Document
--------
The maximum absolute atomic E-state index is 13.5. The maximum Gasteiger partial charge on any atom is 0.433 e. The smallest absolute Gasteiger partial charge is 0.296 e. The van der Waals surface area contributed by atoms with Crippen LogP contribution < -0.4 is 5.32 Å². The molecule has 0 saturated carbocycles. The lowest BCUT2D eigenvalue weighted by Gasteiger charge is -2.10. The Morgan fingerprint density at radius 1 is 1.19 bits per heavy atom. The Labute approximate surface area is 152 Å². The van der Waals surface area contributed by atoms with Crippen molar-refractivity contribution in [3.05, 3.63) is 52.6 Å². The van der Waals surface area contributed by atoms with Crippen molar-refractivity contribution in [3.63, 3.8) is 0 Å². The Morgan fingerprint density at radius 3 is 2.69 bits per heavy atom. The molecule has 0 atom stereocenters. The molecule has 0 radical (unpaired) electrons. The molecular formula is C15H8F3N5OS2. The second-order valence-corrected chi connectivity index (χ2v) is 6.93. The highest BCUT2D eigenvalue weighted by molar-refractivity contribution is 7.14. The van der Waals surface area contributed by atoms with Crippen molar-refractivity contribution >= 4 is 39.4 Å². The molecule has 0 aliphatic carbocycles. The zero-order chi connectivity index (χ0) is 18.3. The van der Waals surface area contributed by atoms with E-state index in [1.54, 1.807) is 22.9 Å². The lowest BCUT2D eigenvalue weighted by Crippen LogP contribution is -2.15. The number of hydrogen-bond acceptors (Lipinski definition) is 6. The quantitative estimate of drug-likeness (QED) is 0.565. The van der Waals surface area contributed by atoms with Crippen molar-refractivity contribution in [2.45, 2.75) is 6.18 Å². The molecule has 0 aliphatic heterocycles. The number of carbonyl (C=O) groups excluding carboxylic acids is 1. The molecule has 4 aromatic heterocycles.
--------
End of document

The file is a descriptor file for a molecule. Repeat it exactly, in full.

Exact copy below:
The maximum absolute atomic E-state index is 13.5. The maximum Gasteiger partial charge on any atom is 0.433 e. The smallest absolute Gasteiger partial charge is 0.296 e. The van der Waals surface area contributed by atoms with Crippen LogP contribution < -0.4 is 5.32 Å². The molecule has 0 saturated carbocycles. The lowest BCUT2D eigenvalue weighted by Gasteiger charge is -2.10. The Morgan fingerprint density at radius 1 is 1.19 bits per heavy atom. The Labute approximate surface area is 152 Å². The van der Waals surface area contributed by atoms with Crippen molar-refractivity contribution in [3.05, 3.63) is 52.6 Å². The van der Waals surface area contributed by atoms with Crippen molar-refractivity contribution in [3.63, 3.8) is 0 Å². The Morgan fingerprint density at radius 3 is 2.69 bits per heavy atom. The molecule has 0 atom stereocenters. The molecule has 0 radical (unpaired) electrons. The molecular formula is C15H8F3N5OS2. The second-order valence-corrected chi connectivity index (χ2v) is 6.93. The highest BCUT2D eigenvalue weighted by molar-refractivity contribution is 7.14. The van der Waals surface area contributed by atoms with Crippen molar-refractivity contribution >= 4 is 39.4 Å². The molecule has 0 aliphatic carbocycles. The zero-order chi connectivity index (χ0) is 18.3. The van der Waals surface area contributed by atoms with E-state index in [1.54, 1.807) is 22.9 Å². The lowest BCUT2D eigenvalue weighted by Crippen LogP contribution is -2.15. The number of hydrogen-bond acceptors (Lipinski definition) is 6. The quantitative estimate of drug-likeness (QED) is 0.565. The van der Waals surface area contributed by atoms with Crippen molar-refractivity contribution in [2.45, 2.75) is 6.18 Å². The molecule has 0 aliphatic heterocycles. The number of carbonyl (C=O) groups excluding carboxylic acids is 1. The molecule has 4 aromatic heterocycles.